Catholic rabbit holes are the creepiest

Did you know that leftists are teaming up with witches to attack America?

Thus, the left has used the occasion to bring together ecologists, socialists, feminists, LGBT activists, pro-abortion advocates, and others to push their false class struggle narratives upon the American public. Less known, however, is the involvement of darker forces. Satanists and witches were invoking evil powers to aid those participating in the violence.

The witches do not hide their involvement in the violent protests. Mashable reports that witches’ covens are actively engaged in hexing police, whom they accuse of brutality. They especially target those who are risking their lives to stop the riots. The witches also cast spells asking for protection for protesters that confront the police. Witch activists used their dark arts as cutting-edge weapons for those who want to engage in a more spiritual class warfare.

The article is right about one thing: secular leftists don’t seem to care. That is correct. Having a contingent on your side that also thinks sending “thoughts and prayers” (and curses and magic spells) is a waste of time and effort, but sure, if it makes you happy, wave your hands in the air, burn a little incense, do some chanting. What’s ironic is who is complaining: Catholics. How can a good conservative Catholic complain about magical thinking?

The author of that article is John Horvat II, who runs a site called The American Society for the Defense of Tradition, Family, and Property. Just the name of the organization has me making the sign of the cross and looking for my holy water (I actually have some somewhere in my office!). But then I discovered their neat list of things they hate, which is a real blast.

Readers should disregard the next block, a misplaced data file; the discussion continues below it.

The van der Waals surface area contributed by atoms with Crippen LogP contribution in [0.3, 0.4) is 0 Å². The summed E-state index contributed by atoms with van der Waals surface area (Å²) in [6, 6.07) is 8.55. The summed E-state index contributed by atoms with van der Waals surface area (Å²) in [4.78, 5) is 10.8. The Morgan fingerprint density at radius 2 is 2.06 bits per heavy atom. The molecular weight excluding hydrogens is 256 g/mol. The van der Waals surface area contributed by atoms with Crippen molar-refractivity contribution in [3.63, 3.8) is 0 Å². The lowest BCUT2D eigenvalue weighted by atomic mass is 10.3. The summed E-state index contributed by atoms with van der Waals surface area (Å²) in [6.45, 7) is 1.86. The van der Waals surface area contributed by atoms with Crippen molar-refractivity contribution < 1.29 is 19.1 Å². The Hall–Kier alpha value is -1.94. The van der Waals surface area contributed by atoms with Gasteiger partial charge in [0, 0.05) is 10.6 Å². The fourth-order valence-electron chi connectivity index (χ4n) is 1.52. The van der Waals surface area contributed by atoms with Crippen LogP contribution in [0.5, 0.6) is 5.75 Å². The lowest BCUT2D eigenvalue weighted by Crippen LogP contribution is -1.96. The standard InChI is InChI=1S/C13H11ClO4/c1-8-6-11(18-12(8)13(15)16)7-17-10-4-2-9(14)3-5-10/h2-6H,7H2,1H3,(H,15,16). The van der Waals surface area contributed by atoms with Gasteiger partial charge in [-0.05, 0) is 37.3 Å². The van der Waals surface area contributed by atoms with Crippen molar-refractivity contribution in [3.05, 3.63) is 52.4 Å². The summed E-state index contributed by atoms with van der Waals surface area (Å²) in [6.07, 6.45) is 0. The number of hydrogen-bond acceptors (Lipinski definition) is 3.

The American TFP has opposed:
contraception; abortion; euthanasia; human cloning; the social acceptance of homosexual practice; anti-discrimination laws that give homosexuals a privileged status; the lifting of “Don’t Ask, Don’t Tell” in our military; homosexual adoption; domestic partnerships, civil unions, and same-sex “marriage”; transgenderism; homosexual films, theater plays, events, and pro-homosexual clubs on Catholic college campuses; public blasphemy; nudism; socialist childcare; socialist healthcare; socialist allocation of federal waters; death taxes; self-managing socialism; international communism; President Carter’s human rights policy; the policy of détente with communist regimes pursued by the American and Western governments; progressivism; liberation theology; the Vatican’s policy of Ostpolitik with communist governments; the retroactive lifting of statutes of limitations for civil cases involving sexual abuse; the enactment of State laws forcing clergy to violate the seal of Confession in cases of child abuse; the removal of beauty from and the democratization of the Catholic Church; “frenetic intemperance” in the economy; the ecological movement; pacifism; imprudent nuclear disarmament; and the Occupy Wall Street movement.